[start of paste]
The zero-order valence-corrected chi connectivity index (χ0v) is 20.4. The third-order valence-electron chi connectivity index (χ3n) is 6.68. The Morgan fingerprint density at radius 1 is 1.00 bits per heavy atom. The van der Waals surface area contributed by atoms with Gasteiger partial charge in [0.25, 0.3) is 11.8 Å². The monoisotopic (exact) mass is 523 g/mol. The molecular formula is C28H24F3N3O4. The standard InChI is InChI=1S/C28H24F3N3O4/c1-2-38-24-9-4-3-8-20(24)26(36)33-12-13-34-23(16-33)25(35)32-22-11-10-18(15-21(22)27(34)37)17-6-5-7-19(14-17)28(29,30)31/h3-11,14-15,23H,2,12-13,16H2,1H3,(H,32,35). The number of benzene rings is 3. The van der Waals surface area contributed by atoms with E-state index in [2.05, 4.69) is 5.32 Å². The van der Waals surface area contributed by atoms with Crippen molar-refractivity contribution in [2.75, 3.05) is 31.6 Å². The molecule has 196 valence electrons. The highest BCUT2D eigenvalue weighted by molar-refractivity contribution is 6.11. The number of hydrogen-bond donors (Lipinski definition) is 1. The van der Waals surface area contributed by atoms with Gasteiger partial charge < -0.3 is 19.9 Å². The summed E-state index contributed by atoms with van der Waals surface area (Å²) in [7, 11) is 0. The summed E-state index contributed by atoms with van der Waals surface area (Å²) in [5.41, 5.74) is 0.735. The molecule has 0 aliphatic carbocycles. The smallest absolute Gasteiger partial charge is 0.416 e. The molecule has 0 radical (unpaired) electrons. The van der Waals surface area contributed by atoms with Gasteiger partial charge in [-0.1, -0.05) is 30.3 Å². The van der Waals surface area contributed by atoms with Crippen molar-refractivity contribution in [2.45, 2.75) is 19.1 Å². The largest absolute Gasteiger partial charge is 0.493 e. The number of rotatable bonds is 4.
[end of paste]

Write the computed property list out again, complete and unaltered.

The zero-order valence-corrected chi connectivity index (χ0v) is 20.4. The third-order valence-electron chi connectivity index (χ3n) is 6.68. The Morgan fingerprint density at radius 1 is 1.00 bits per heavy atom. The van der Waals surface area contributed by atoms with Gasteiger partial charge in [0.25, 0.3) is 11.8 Å². The monoisotopic (exact) mass is 523 g/mol. The molecular formula is C28H24F3N3O4. The standard InChI is InChI=1S/C28H24F3N3O4/c1-2-38-24-9-4-3-8-20(24)26(36)33-12-13-34-23(16-33)25(35)32-22-11-10-18(15-21(22)27(34)37)17-6-5-7-19(14-17)28(29,30)31/h3-11,14-15,23H,2,12-13,16H2,1H3,(H,32,35). The number of benzene rings is 3. The van der Waals surface area contributed by atoms with E-state index in [2.05, 4.69) is 5.32 Å². The van der Waals surface area contributed by atoms with Crippen molar-refractivity contribution in [2.75, 3.05) is 31.6 Å². The molecule has 196 valence electrons. The highest BCUT2D eigenvalue weighted by molar-refractivity contribution is 6.11. The number of hydrogen-bond donors (Lipinski definition) is 1. The van der Waals surface area contributed by atoms with Gasteiger partial charge < -0.3 is 19.9 Å². The summed E-state index contributed by atoms with van der Waals surface area (Å²) in [7, 11) is 0. The summed E-state index contributed by atoms with van der Waals surface area (Å²) in [5.41, 5.74) is 0.735. The molecule has 0 aliphatic carbocycles. The smallest absolute Gasteiger partial charge is 0.416 e. The molecule has 0 radical (unpaired) electrons. The van der Waals surface area contributed by atoms with Gasteiger partial charge in [-0.1, -0.05) is 30.3 Å². The van der Waals surface area contributed by atoms with Crippen molar-refractivity contribution in [2.45, 2.75) is 19.1 Å². The largest absolute Gasteiger partial charge is 0.493 e. The number of rotatable bonds is 4.